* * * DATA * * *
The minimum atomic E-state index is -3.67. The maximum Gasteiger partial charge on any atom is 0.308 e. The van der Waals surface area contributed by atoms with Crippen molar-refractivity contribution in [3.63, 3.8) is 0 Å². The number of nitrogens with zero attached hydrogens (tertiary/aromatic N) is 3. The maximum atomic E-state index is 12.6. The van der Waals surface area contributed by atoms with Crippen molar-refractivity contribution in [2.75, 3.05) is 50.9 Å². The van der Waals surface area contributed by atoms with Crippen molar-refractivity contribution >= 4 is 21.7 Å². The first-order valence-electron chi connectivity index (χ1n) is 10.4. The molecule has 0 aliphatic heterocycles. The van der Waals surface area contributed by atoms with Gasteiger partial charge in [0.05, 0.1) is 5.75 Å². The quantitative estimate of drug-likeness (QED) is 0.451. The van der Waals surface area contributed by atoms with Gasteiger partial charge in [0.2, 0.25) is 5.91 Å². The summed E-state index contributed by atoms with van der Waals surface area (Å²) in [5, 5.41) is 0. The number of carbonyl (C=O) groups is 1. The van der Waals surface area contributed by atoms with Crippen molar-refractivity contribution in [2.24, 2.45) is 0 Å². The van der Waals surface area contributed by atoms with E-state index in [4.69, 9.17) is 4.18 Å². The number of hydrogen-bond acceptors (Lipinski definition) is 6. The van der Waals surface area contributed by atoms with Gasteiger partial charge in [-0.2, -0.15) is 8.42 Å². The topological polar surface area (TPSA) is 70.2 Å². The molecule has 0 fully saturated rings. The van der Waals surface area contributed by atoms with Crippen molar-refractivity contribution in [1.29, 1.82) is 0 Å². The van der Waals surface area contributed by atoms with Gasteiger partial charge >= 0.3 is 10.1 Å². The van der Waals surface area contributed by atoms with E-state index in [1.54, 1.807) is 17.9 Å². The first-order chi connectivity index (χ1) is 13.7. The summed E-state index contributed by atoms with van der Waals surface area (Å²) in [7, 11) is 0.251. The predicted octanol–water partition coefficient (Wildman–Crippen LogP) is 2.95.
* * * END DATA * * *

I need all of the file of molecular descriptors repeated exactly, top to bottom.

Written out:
The minimum atomic E-state index is -3.67. The maximum Gasteiger partial charge on any atom is 0.308 e. The van der Waals surface area contributed by atoms with Crippen molar-refractivity contribution in [3.63, 3.8) is 0 Å². The number of nitrogens with zero attached hydrogens (tertiary/aromatic N) is 3. The maximum atomic E-state index is 12.6. The van der Waals surface area contributed by atoms with Crippen molar-refractivity contribution in [2.75, 3.05) is 50.9 Å². The van der Waals surface area contributed by atoms with Crippen molar-refractivity contribution >= 4 is 21.7 Å². The first-order valence-electron chi connectivity index (χ1n) is 10.4. The molecule has 0 aliphatic heterocycles. The van der Waals surface area contributed by atoms with Gasteiger partial charge in [0.05, 0.1) is 5.75 Å². The quantitative estimate of drug-likeness (QED) is 0.451. The van der Waals surface area contributed by atoms with Gasteiger partial charge in [0.2, 0.25) is 5.91 Å². The summed E-state index contributed by atoms with van der Waals surface area (Å²) in [5, 5.41) is 0. The number of carbonyl (C=O) groups is 1. The van der Waals surface area contributed by atoms with Crippen molar-refractivity contribution in [2.24, 2.45) is 0 Å². The van der Waals surface area contributed by atoms with E-state index in [4.69, 9.17) is 4.18 Å². The number of hydrogen-bond acceptors (Lipinski definition) is 6. The van der Waals surface area contributed by atoms with Gasteiger partial charge in [-0.2, -0.15) is 8.42 Å². The topological polar surface area (TPSA) is 70.2 Å². The molecule has 0 fully saturated rings. The van der Waals surface area contributed by atoms with Crippen molar-refractivity contribution in [1.29, 1.82) is 0 Å². The van der Waals surface area contributed by atoms with Gasteiger partial charge >= 0.3 is 10.1 Å². The van der Waals surface area contributed by atoms with E-state index in [1.54, 1.807) is 17.9 Å². The first-order chi connectivity index (χ1) is 13.7. The summed E-state index contributed by atoms with van der Waals surface area (Å²) in [7, 11) is 0.251. The predicted octanol–water partition coefficient (Wildman–Crippen LogP) is 2.95.